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The Jewish Mother

June 9, 2016 | By: Meir Soloveichik

Few Jewish doctrines sound as strange to modern ears as that of “matrilineal descent,” the notion that membership in the Jewish people is passed on through the mother even as other specific qualities of Jewishness (like whether one is a Levite) are passed on through the father. In “The Jewish Mother,” Rabbi Meir Soloveichik looks beyond sociological or historical explanations to give a theological interpretation. At its foundation, Judaism is more a family than a faith, Soloveichik argues, and, in that family, mother and father take on distinct roles.

Here we see the distinction that the Bible draws between the ideal roles of mother and father. Whereas the mother is charged with the duty of giving the child its most basic spiritual and physical reality, its very substance of life, fathers are depicted as teachers, commanders, and discipliners—that is, providers of normative content. From its very beginning, the Bible paints diverse pictures of how mothers and fathers relate to their children, and the contrast continues throughout. The archetypal scriptural father loves his child, of course, but this love often manifests itself as educational discipline, as is stated in Deuteronomy: “For the Eternal your God disciplines you just as a man disciplines his son.” The biblical archetype of the father, Rabbi Soloveitchik argues, “is basically a teacher… he gives advice, he offers opportunities, he blazes the trail for his offspring,” yet “he expects the children to learn to act on their own, to utilize the counsel they are given gratuitously, to take advantage of the opportunities and finally to attain complete independence and maturity.”

The mother, on the other hand, will always see her child, no matter how old he may be, as the baby she bore. According to tradition, when the book of Proverbs describes a king reprimanded by his mother, it refers to Batsheva’s reproof of her son Solomon after he married the pagan daughter of Pharaoh: “What, my son? And what, child of my womb?” No matter how old a child may be, Rabbi Soloveitchik observes, for the mother, “the image of the baby, the memory of an infant held in her arms, the picture of herself playing, laughing, embracing, nursing, cleaning, and so forth, never vanishes. She always looks upon her child as upon a baby who needs her help and company, and whom she has to protect and shield.” He continues:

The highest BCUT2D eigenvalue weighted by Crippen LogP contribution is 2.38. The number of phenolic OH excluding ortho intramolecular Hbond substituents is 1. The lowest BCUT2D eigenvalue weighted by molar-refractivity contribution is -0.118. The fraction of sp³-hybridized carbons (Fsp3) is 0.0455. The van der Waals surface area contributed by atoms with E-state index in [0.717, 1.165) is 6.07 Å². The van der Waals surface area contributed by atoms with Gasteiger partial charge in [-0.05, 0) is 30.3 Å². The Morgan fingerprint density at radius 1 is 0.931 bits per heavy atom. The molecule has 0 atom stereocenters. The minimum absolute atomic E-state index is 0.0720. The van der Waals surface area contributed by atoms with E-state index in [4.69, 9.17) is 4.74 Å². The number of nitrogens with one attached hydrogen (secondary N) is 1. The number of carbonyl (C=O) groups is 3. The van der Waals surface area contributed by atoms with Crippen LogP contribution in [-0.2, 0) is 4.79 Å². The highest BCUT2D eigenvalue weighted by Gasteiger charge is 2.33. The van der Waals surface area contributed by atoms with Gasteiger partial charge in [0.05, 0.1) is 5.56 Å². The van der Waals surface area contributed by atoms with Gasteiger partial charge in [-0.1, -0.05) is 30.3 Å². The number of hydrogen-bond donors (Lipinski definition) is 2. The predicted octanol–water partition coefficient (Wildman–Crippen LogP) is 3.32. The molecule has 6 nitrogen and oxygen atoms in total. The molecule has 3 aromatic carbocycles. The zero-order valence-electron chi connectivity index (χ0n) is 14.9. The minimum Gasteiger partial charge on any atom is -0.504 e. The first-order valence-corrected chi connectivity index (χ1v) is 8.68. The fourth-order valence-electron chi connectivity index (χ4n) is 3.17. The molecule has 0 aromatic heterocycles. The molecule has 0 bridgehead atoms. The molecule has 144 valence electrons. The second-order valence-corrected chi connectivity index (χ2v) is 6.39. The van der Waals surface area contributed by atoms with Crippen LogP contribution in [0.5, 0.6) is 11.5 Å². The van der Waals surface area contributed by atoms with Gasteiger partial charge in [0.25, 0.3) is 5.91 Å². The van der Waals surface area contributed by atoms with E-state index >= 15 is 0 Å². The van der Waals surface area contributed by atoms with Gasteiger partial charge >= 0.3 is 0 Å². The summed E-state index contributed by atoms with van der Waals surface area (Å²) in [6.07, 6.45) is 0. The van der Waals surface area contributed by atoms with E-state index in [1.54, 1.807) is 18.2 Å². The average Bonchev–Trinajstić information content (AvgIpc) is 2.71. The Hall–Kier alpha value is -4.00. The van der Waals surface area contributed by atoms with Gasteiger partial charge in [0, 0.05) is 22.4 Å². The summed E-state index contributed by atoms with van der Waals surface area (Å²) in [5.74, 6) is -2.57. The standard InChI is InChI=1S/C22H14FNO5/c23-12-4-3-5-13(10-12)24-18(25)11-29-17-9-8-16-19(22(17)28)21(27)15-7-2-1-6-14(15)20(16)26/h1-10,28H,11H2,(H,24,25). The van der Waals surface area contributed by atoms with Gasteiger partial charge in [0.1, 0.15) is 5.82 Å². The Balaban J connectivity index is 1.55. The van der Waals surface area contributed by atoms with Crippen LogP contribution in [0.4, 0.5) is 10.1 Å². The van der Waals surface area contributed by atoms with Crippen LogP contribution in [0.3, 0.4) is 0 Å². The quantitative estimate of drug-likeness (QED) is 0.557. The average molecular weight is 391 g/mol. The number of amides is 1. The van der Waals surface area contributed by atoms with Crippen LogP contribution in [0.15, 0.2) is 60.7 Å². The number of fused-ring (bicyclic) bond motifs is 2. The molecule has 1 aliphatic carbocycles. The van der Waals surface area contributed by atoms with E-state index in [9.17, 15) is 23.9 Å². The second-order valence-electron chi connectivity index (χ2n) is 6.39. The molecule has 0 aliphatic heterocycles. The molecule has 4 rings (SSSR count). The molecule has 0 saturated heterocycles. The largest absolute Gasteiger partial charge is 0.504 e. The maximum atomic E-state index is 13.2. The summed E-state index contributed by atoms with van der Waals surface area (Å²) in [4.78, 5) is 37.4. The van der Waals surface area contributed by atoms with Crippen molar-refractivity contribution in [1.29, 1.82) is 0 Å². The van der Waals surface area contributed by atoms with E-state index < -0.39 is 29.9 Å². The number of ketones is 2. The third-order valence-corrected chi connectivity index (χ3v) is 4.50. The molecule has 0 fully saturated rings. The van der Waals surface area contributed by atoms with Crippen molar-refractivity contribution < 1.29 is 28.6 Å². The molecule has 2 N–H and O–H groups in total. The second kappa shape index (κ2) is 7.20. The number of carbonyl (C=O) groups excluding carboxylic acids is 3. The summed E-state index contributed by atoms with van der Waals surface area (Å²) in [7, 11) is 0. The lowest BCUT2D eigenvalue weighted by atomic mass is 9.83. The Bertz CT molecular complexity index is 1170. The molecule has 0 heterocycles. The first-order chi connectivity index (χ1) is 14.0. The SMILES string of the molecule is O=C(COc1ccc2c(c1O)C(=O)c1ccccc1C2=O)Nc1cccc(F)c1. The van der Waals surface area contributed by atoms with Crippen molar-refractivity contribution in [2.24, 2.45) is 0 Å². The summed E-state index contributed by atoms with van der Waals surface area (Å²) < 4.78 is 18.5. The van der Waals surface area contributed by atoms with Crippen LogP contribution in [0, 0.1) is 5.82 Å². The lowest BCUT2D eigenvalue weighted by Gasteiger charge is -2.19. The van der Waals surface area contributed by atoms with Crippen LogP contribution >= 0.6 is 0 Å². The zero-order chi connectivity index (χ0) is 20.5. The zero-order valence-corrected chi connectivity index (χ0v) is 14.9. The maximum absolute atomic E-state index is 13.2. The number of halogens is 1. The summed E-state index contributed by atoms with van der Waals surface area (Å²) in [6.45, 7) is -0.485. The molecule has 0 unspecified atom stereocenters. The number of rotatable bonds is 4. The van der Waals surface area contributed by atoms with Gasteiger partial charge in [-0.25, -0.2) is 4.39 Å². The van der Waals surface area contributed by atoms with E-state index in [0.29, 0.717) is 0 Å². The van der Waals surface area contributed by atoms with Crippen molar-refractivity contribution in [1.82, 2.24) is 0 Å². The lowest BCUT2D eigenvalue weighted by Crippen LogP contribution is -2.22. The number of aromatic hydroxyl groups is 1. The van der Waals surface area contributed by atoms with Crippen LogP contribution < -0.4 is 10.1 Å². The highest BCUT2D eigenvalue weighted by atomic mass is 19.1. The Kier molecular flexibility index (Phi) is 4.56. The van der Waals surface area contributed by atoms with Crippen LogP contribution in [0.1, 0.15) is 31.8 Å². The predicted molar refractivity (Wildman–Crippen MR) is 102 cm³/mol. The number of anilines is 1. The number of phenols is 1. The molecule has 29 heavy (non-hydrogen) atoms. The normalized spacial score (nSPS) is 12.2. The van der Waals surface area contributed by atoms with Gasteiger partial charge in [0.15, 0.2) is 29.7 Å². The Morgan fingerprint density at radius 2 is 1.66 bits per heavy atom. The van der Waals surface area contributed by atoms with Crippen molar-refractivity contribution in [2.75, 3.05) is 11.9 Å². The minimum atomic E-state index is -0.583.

The mother can never forget the biological fact that her child was once a part of her, that she gave him her blood and that she brought him into the world with suffering and pain. When she says “my baby,” she means to say: “Once we were one body. I gave you life. We together were involved in the same organic processes.”

The Talmud’s insistence that the mother is the source of a child’s Jewishness, while at the same time insisting that the father determines one’s spiritual and political framework, is intimately linked with the biblical and rabbinic understanding of the natural parental relationship. Jewish law asserts that the father is given the primary responsibility in training the child to develop an independent moral and religious existence. “The father is duty-bound to circumcise his son, to redeem him [if he is a first-born], to teach him Tora, to teach him a trade, and, some say, to teach him to swim as well.” If a child is Jewish, it is his father’s identity that determines the child’s religious, political, financial, and familial obligations. With respect to these responsibilities, the rabbis say, only “the father’s family is considered family” while the mother’s family “is not considered family.” With respect to tribal affiliation, and tribal land inheritance, the father’s family, too, is determinative.